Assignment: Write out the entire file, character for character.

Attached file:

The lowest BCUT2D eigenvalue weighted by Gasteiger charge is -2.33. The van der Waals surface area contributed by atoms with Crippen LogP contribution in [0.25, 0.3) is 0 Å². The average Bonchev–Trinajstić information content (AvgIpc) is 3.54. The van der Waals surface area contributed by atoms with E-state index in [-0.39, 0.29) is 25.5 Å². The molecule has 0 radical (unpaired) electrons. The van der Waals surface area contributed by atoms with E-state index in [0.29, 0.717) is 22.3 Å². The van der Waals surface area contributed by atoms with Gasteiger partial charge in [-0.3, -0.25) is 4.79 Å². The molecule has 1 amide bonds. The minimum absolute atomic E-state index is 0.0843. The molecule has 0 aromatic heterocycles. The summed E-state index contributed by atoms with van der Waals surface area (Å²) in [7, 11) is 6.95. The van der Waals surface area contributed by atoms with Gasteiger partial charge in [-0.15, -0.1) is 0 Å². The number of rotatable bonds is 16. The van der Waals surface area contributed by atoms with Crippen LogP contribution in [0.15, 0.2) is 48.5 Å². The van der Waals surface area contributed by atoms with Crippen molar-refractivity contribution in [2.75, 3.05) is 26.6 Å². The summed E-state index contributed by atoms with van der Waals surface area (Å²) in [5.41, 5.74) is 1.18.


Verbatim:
The lowest BCUT2D eigenvalue weighted by Gasteiger charge is -2.33. The van der Waals surface area contributed by atoms with Crippen LogP contribution in [0.25, 0.3) is 0 Å². The average Bonchev–Trinajstić information content (AvgIpc) is 3.54. The van der Waals surface area contributed by atoms with E-state index in [-0.39, 0.29) is 25.5 Å². The molecule has 0 radical (unpaired) electrons. The van der Waals surface area contributed by atoms with E-state index in [0.29, 0.717) is 22.3 Å². The van der Waals surface area contributed by atoms with Gasteiger partial charge in [-0.3, -0.25) is 4.79 Å². The molecule has 1 amide bonds. The minimum absolute atomic E-state index is 0.0843. The molecule has 0 aromatic heterocycles. The summed E-state index contributed by atoms with van der Waals surface area (Å²) in [7, 11) is 6.95. The van der Waals surface area contributed by atoms with Gasteiger partial charge in [-0.15, -0.1) is 0 Å². The number of rotatable bonds is 16. The van der Waals surface area contributed by atoms with Crippen LogP contribution in [0.15, 0.2) is 48.5 Å². The van der Waals surface area contributed by atoms with Crippen molar-refractivity contribution in [2.75, 3.05) is 26.6 Å². The summed E-state index contributed by atoms with van der Waals surface area (Å²) in [5.41, 5.74) is 1.18.